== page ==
Enacted in 1991 to protect consumers from unsolicited telemarketing calls and faxes (and more recently text messages), the TCPA specifically prohibits the use of an automatic telephone dialing system (ATDS) or an artificial or prerecorded voice to make calls to cell phones without obtaining the recipient’s prior express consent.1 These restrictions apply to both telemarketing and non-telemarketing calls, including debt collection and informational calls. The TCPA, as interpreted by the FCC, also requires prior express written consent for most automated telemarketing communications, particularly those made to cell phones.2 The technology that defined an ATDS in 1991 is far different (and in some ways unrecognizable) from today’s technology, yet the same statute enacted almost three decades ago applies today. In addition, when the statute was enacted there were no issues with or statistics on reassigned cell phone numbers; that industry was in its infancy. Today, the FCC estimates that as many as 100,000 cell phone numbers are reassigned every day. That alone creates enormous problems for entities trying in good faith to contact consumers, believing they have consent from the cell phone’s owner only to learn—usually when hit with a class action lawsuit—that the cell phone number had been reassigned, and they did not have the requisite consent to place the call. Enormous potential liability attaches to these class actions, as the TCPA provides for statutory damages of $500 per violation, trebled for willful conduct, plus attorneys’ fees, and no maximum cap on recovery.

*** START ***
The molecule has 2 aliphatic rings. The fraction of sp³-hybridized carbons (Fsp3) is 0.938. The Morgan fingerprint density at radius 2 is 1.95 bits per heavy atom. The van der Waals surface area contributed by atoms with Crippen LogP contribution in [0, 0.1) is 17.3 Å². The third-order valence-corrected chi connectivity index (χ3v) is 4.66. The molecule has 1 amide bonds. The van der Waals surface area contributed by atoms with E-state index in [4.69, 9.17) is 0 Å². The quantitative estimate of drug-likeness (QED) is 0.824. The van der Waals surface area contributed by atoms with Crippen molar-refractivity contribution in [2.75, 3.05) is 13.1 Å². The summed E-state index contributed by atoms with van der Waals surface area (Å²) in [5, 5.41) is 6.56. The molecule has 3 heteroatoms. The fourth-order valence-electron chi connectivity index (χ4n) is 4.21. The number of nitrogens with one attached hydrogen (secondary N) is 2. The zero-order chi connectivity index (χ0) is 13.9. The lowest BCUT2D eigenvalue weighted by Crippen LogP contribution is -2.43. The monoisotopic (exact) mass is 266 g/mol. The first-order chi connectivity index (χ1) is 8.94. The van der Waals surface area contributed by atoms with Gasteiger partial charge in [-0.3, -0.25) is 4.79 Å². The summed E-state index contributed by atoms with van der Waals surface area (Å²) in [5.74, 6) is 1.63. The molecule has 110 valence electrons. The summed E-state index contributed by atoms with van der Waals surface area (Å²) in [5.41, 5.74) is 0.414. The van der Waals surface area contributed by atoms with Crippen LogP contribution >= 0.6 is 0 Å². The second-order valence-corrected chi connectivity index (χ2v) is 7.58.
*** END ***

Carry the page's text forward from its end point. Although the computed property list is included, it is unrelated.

Separately, Title III of the ADA, enacted a year before the TCPA in 1990, prohibits discrimination against people with disabilities, including the blind and visually impaired, in places of public accommodation.3 As originally enacted thirty years ago, before the Internet became ubiquitous and back when we still read hardcover books and did not have the everyday luxury of online shopping, the ADA did not expressly include websites as places of “public accommodation.” Over the years, however, as accessing goods and services via the Internet has become more commonplace, courts have interpreted places of “public accommodation” to include websites. No formal technical standards have been adopted to guide web developers on how to make websites ADA-compliant. The DOJ, the agency responsible for implementation and enforcement of the ADA, has yet to provide any formal guidance on the application of Title III to websites. While companies wait for that guidance, plaintiffs have filed a veritable tsunami of ADA class action lawsuits.